Video games are ‘setting kids up for addiction’ with loot boxes, says Claire Murdoch, director of mental health for the NHS.
Gaming companies risk “setting kids up for addiction” by including gambling tasks in their video games, the director of mental health for the NHS said.
The firms should either ban virtual “loot boxes” from their products or stop selling them to children, Claire Murdoch said.
In order to progress in games, children can spend money on extra items and in-game content which are stored in loot boxes. However, they do not always know what items they will be given until they part with their money, meaning users are encouraged to keep spending and playing.
There have been numerous cases of children spending money without their parents’ knowledge – one teenager spent £2,000 on a basketball game, while a 15-year-old lost £1,000 in a shooting game.
Gaming companies should introduce “fair and realistic” spending limits and make it clear to users what chance they have of obtaining the items they want, Ms Murdoch said. The NHS is also calling for a regulator to oversee the gaming industry.
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Ms Murdoch said: “Frankly, no company should be setting kids up for addiction by teaching them to gamble on the content of these loot boxes. No firm should sell to children loot box games with this element of chance, so yes, those sales should end.
“Young people’s health is at stake, and although the NHS is stepping up with these new, innovative services available to families through our long-term plan, we cannot do this alone, so other parts of society must do what they can to limit risks and safeguard children’s wellbeing.”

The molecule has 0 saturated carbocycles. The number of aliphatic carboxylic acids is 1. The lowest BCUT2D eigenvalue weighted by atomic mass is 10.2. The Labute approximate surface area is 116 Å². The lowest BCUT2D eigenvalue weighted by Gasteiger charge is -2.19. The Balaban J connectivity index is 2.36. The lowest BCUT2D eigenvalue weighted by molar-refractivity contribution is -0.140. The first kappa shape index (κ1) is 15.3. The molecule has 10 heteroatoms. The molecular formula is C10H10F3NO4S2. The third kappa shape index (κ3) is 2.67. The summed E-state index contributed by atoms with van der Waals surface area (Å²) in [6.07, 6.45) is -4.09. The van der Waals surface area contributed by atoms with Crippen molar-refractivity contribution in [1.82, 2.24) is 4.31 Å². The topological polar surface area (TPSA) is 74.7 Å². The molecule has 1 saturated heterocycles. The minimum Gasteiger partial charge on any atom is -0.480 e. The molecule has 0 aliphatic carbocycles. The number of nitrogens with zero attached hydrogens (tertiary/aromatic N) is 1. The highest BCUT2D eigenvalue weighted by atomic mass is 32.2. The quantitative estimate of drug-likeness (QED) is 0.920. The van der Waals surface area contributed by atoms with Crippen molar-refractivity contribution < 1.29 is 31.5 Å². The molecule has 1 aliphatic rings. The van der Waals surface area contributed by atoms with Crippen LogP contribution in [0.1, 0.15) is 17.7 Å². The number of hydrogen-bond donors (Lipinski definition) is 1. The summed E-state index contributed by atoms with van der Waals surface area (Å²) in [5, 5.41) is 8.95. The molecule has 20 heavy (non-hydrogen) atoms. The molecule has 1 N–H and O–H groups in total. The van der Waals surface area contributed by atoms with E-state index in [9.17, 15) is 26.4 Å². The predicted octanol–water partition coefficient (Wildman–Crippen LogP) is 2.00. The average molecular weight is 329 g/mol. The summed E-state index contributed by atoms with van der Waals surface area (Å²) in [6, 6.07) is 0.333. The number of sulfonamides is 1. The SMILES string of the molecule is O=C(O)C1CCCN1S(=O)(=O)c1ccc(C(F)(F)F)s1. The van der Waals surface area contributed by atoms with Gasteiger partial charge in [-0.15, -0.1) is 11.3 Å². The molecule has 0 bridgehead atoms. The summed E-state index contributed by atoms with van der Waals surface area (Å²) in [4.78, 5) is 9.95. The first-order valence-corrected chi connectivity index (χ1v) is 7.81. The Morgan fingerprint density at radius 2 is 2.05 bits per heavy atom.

According to the Gambling Commission, 55,000 children are classed as having a gambling problem, while the NHS estimates 400,000 people have a serious gambling problem in England. More than half of young people believe that playing video games could lead to gambling, according to a report by the Royal Society for Public Health in December.
A regulatory body for the gaming industry is urgently needed, as is an advisory board made of experts to oversee the products being made available.
A recent parliamentary report called for loot boxes to be regulated under gambling laws, a ban on loot boxes being sold to children, and an industry levy to fund independent research on the long-term effects of gaming.
Responding to Ms Murdoch’s comments, the video games industry trade body Ukie said: “The games industry takes its responsibility to players very seriously and acknowledges that some people are concerned. That is why on the 10th January we launched our Get Smart About PLAY campaign, which is designed to help parents and carers manage play online and in the home.